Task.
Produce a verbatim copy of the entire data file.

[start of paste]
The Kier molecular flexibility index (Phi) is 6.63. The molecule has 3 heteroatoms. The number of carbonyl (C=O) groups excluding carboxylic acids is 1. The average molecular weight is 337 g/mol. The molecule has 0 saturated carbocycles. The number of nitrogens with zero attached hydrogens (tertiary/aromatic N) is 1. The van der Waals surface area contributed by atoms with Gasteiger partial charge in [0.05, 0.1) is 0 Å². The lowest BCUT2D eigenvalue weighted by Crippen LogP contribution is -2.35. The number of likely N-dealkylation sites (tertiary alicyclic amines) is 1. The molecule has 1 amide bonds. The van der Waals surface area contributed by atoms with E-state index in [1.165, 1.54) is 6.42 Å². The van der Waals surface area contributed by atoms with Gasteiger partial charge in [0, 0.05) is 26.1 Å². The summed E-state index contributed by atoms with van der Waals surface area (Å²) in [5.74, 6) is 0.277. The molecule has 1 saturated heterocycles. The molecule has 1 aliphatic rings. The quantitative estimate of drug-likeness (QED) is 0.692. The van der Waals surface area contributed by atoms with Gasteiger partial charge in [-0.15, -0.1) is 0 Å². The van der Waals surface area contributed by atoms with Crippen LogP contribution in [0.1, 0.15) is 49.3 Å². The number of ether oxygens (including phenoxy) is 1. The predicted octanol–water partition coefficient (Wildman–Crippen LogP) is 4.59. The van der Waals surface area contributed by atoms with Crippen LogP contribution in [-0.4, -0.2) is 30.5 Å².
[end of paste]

The Kier molecular flexibility index (Phi) is 6.63. The molecule has 3 heteroatoms. The number of carbonyl (C=O) groups excluding carboxylic acids is 1. The average molecular weight is 337 g/mol. The molecule has 0 saturated carbocycles. The number of nitrogens with zero attached hydrogens (tertiary/aromatic N) is 1. The van der Waals surface area contributed by atoms with Gasteiger partial charge in [0.05, 0.1) is 0 Å². The lowest BCUT2D eigenvalue weighted by Crippen LogP contribution is -2.35. The number of likely N-dealkylation sites (tertiary alicyclic amines) is 1. The molecule has 1 amide bonds. The van der Waals surface area contributed by atoms with E-state index in [1.165, 1.54) is 6.42 Å². The van der Waals surface area contributed by atoms with Gasteiger partial charge in [0, 0.05) is 26.1 Å². The summed E-state index contributed by atoms with van der Waals surface area (Å²) in [5.74, 6) is 0.277. The molecule has 1 saturated heterocycles. The molecule has 1 aliphatic rings. The quantitative estimate of drug-likeness (QED) is 0.692. The van der Waals surface area contributed by atoms with Gasteiger partial charge in [-0.15, -0.1) is 0 Å². The van der Waals surface area contributed by atoms with Crippen LogP contribution in [0.1, 0.15) is 49.3 Å². The number of ether oxygens (including phenoxy) is 1. The predicted octanol–water partition coefficient (Wildman–Crippen LogP) is 4.59. The van der Waals surface area contributed by atoms with Crippen LogP contribution in [-0.4, -0.2) is 30.5 Å².